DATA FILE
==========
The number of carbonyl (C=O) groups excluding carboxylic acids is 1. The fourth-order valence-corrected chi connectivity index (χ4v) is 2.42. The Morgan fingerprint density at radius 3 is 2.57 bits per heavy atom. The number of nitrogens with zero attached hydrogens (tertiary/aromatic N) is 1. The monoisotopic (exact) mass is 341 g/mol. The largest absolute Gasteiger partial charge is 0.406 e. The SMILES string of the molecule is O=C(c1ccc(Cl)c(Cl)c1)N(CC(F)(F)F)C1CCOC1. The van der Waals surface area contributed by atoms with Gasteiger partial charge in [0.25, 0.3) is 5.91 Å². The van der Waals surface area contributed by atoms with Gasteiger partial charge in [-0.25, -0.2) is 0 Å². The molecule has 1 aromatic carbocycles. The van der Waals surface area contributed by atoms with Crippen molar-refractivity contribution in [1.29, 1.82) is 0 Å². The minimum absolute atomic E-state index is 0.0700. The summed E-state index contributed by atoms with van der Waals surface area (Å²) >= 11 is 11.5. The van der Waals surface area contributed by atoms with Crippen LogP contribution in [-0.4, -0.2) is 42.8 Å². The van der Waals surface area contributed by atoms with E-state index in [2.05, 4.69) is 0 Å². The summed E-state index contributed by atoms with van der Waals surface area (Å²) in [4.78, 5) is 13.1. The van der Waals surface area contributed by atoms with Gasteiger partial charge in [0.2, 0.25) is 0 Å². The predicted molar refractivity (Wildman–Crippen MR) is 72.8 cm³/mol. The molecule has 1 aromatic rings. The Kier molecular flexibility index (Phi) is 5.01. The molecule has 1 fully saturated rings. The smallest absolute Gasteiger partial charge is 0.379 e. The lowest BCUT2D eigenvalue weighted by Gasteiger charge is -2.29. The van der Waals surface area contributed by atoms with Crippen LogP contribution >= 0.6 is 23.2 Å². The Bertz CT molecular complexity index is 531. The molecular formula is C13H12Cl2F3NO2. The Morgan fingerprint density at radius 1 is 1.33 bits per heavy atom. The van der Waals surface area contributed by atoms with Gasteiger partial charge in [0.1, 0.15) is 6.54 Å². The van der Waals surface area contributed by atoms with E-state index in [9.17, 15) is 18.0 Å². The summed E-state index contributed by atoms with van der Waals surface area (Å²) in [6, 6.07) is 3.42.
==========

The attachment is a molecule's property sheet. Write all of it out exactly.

The number of carbonyl (C=O) groups excluding carboxylic acids is 1. The fourth-order valence-corrected chi connectivity index (χ4v) is 2.42. The Morgan fingerprint density at radius 3 is 2.57 bits per heavy atom. The number of nitrogens with zero attached hydrogens (tertiary/aromatic N) is 1. The monoisotopic (exact) mass is 341 g/mol. The largest absolute Gasteiger partial charge is 0.406 e. The SMILES string of the molecule is O=C(c1ccc(Cl)c(Cl)c1)N(CC(F)(F)F)C1CCOC1. The van der Waals surface area contributed by atoms with Gasteiger partial charge in [0.25, 0.3) is 5.91 Å². The van der Waals surface area contributed by atoms with Gasteiger partial charge in [-0.25, -0.2) is 0 Å². The molecule has 1 aromatic carbocycles. The van der Waals surface area contributed by atoms with Crippen molar-refractivity contribution in [1.29, 1.82) is 0 Å². The minimum absolute atomic E-state index is 0.0700. The summed E-state index contributed by atoms with van der Waals surface area (Å²) >= 11 is 11.5. The van der Waals surface area contributed by atoms with Crippen LogP contribution in [-0.4, -0.2) is 42.8 Å². The van der Waals surface area contributed by atoms with E-state index in [2.05, 4.69) is 0 Å². The summed E-state index contributed by atoms with van der Waals surface area (Å²) in [4.78, 5) is 13.1. The van der Waals surface area contributed by atoms with Gasteiger partial charge in [0.2, 0.25) is 0 Å². The predicted molar refractivity (Wildman–Crippen MR) is 72.8 cm³/mol. The molecule has 1 aromatic rings. The Kier molecular flexibility index (Phi) is 5.01. The molecule has 1 fully saturated rings. The smallest absolute Gasteiger partial charge is 0.379 e. The lowest BCUT2D eigenvalue weighted by Gasteiger charge is -2.29. The van der Waals surface area contributed by atoms with Crippen LogP contribution >= 0.6 is 23.2 Å². The Bertz CT molecular complexity index is 531. The molecular formula is C13H12Cl2F3NO2. The Morgan fingerprint density at radius 1 is 1.33 bits per heavy atom. The van der Waals surface area contributed by atoms with Gasteiger partial charge in [0.1, 0.15) is 6.54 Å². The van der Waals surface area contributed by atoms with E-state index in [9.17, 15) is 18.0 Å². The summed E-state index contributed by atoms with van der Waals surface area (Å²) in [6, 6.07) is 3.42.